As Evanston City Council continues to negotiate with its mayoral candidate, some local activists are expressing disappointment with the selection process, saying the third time the city went through the search was even less transparent than the two previous ones.
After a series of closed sessions, members of the Evanston City Council announced May 13 their intention to appoint Deputy City of Ann Arbor Administrator John Fournier as the next City Manager.
But no official vote on Fournier has yet been scheduled, Mayor Daniel Biss said May 17, with the city still in talks with him.
The city has been without a full-time manager since October 2021, when Erika Storlie left the post she had held for barely a year. At the time, city officials hired an outside firm to investigate allegations of sexual misconduct under Evanston’s lifeguard program.
In the May 13 release announcing Fournier’s selection, Board members spoke about the programs he led, including a multimodal transportation infrastructure program in Ann Arbor, and before that, funding and parking programs. in Pittsburgh, where he served as Deputy Chief of Staff. to Mayor Bill Peduto.
In the third search in three years, a council member agreed to speak anonymously.
“We need a manager,” the city council member said. “For better or for worse, that’s what this guy is.”
The Community Alliance for Better Government (CABG) and other groups were vocal during the research, raising concerns about citizen engagement in the process.
In a May 16 statement, CABG member groups including Reclaim Evanston, the Citizens Network for Protection and EvanstonToo said the city council followed a selection process “shrouded in darkness”, which led to a selection “which least represents the interests of the people.”
“What we find distressing is that this process has become less transparent than it has been in recent times,” CABG board member Lesley Williams said in a telephone interview. “So it looks like we’re going in the exact opposite direction that we should be going.”
CABG is a grassroots campaign that supports racial equity, government transparency, and political leadership. The group has a board of directors made up of high-level Evanston activists.
“We have several hundred people on our mailing list,” said Williams, former adult services manager at the Evanston Public Library. “And our job is really to get information out to the public… We get information out that other people don’t necessarily have the time and inclination to dig up on their own.”
Activist groups had been pushing hard for Snapper Poche, the other finalist, who is a program director for the Bloomberg Harvard City Leadership Initiative, following interviews with the candidates during a virtual town hall meeting on May 3 as well as with stakeholders and staff.
Fournier’s selection came after the 10-member council, including the mayor, held several executive sessions, attempting to arrive at the seven votes needed under city code to appoint a city manager.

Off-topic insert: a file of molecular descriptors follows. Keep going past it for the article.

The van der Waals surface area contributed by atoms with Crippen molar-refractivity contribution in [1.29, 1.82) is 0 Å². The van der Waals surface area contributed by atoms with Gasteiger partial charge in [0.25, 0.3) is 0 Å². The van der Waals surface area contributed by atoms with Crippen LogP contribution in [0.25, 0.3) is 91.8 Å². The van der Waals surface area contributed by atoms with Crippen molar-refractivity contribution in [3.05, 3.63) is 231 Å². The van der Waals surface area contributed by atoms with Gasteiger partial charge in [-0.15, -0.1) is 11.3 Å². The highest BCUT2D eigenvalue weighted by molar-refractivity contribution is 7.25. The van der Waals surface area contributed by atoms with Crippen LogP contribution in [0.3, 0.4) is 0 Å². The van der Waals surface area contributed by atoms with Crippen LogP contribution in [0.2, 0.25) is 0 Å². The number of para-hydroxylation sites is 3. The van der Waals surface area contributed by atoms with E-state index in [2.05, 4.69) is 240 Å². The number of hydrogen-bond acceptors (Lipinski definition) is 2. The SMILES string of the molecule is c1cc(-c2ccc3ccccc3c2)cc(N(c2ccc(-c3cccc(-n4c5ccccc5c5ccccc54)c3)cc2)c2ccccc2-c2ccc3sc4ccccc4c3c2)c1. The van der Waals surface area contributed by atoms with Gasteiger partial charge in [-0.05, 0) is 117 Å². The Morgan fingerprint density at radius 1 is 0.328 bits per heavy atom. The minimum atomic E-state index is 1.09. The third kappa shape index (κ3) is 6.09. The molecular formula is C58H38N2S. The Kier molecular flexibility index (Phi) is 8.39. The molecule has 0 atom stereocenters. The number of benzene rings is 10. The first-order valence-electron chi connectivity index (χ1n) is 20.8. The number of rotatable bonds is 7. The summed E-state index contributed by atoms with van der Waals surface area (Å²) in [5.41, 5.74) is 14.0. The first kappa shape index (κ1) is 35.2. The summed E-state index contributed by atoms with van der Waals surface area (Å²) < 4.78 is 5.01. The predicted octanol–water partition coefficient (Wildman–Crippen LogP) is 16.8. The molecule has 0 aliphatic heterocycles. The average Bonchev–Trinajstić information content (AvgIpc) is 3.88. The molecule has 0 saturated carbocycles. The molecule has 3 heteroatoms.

Board members typically conduct mock votes during executive closed sessions to determine whether the level of support has been reached to move forward with an appointment.
CABG members had raised concerns about what they said were officials’ inability to keep the public informed. They also argued that opportunities for public engagement in the city’s previous search for a full-time city manager were limited.
In February, Board members turned to executive search firm Stanton Chase to conduct new research.
The move came after a previous search ended in failure when the top candidate accepted a job elsewhere before hiring negotiations could begin.
After city council members approved Stanton Chase to do the research at their Feb. 14 meeting, several months passed where “there was a complete information shutdown,” Williams said.
The city manager recruitment page, which the city maintains on its website to notify the public of the search’s progress, was empty, she said.
CABG members only learned about the search, including that six candidates had been invited for an interview, only during a report Council member Jonathan Nieuwsma gave at a Fourth Ward meeting. , she said.
Williams said the surprised residents reacted by asking, “Do you talk to the finalists?
Betty Ester, co-founder and president of the Citizens Network of Protection, said she wondered what happened to the questionnaires residents were asked to fill out at the town hall about their candidate preferences – which, they were told, would be published.
“As of today, we don’t know where they are,” she said. Along with the previous research, after the town meeting, the poll results were released, she said.
Asked about the group’s concerns, Mayor Daniel Biss said today, May 17, Council members received a ‘ton of feedback’ from voters on which Council members relied to make their choices. .
“Which is great,” he said.